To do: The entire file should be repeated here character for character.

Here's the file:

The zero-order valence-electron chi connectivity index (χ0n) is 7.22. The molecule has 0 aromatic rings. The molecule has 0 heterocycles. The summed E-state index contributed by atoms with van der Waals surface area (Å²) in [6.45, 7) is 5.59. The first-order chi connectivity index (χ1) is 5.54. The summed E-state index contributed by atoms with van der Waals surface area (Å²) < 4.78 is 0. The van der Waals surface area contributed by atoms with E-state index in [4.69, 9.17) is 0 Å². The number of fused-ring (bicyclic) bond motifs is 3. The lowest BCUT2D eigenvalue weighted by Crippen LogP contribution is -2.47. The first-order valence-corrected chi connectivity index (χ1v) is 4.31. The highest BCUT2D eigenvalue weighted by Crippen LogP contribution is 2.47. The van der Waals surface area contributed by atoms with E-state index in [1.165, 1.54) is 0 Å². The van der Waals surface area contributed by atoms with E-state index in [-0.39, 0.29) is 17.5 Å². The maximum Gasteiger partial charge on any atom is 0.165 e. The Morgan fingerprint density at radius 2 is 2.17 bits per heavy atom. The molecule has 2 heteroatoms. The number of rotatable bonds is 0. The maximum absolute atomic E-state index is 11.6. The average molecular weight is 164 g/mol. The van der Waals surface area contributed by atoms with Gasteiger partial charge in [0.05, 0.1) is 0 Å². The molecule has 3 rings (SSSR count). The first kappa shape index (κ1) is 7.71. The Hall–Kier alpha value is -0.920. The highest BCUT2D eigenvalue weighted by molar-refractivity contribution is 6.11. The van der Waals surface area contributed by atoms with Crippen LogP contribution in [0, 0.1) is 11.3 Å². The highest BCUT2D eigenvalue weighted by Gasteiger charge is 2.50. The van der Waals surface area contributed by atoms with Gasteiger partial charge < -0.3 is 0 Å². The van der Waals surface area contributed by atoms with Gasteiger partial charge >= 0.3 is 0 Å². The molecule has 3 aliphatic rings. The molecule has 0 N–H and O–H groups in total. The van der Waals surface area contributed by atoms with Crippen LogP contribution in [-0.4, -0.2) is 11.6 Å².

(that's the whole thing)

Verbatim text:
The zero-order valence-electron chi connectivity index (χ0n) is 7.22. The molecule has 0 aromatic rings. The molecule has 0 heterocycles. The summed E-state index contributed by atoms with van der Waals surface area (Å²) in [6.45, 7) is 5.59. The first-order chi connectivity index (χ1) is 5.54. The summed E-state index contributed by atoms with van der Waals surface area (Å²) < 4.78 is 0. The van der Waals surface area contributed by atoms with E-state index in [4.69, 9.17) is 0 Å². The number of fused-ring (bicyclic) bond motifs is 3. The lowest BCUT2D eigenvalue weighted by Crippen LogP contribution is -2.47. The first-order valence-corrected chi connectivity index (χ1v) is 4.31. The highest BCUT2D eigenvalue weighted by Crippen LogP contribution is 2.47. The van der Waals surface area contributed by atoms with E-state index in [1.165, 1.54) is 0 Å². The van der Waals surface area contributed by atoms with E-state index in [-0.39, 0.29) is 17.5 Å². The maximum Gasteiger partial charge on any atom is 0.165 e. The Morgan fingerprint density at radius 2 is 2.17 bits per heavy atom. The molecule has 2 heteroatoms. The number of rotatable bonds is 0. The maximum absolute atomic E-state index is 11.6. The average molecular weight is 164 g/mol. The van der Waals surface area contributed by atoms with Gasteiger partial charge in [0.05, 0.1) is 0 Å². The molecule has 3 rings (SSSR count). The first kappa shape index (κ1) is 7.71. The Hall–Kier alpha value is -0.920. The highest BCUT2D eigenvalue weighted by molar-refractivity contribution is 6.11. The van der Waals surface area contributed by atoms with Crippen LogP contribution in [0, 0.1) is 11.3 Å². The highest BCUT2D eigenvalue weighted by Gasteiger charge is 2.50. The van der Waals surface area contributed by atoms with Gasteiger partial charge < -0.3 is 0 Å². The van der Waals surface area contributed by atoms with Gasteiger partial charge >= 0.3 is 0 Å². The molecule has 3 aliphatic rings. The molecule has 0 N–H and O–H groups in total. The van der Waals surface area contributed by atoms with Crippen LogP contribution in [-0.4, -0.2) is 11.6 Å².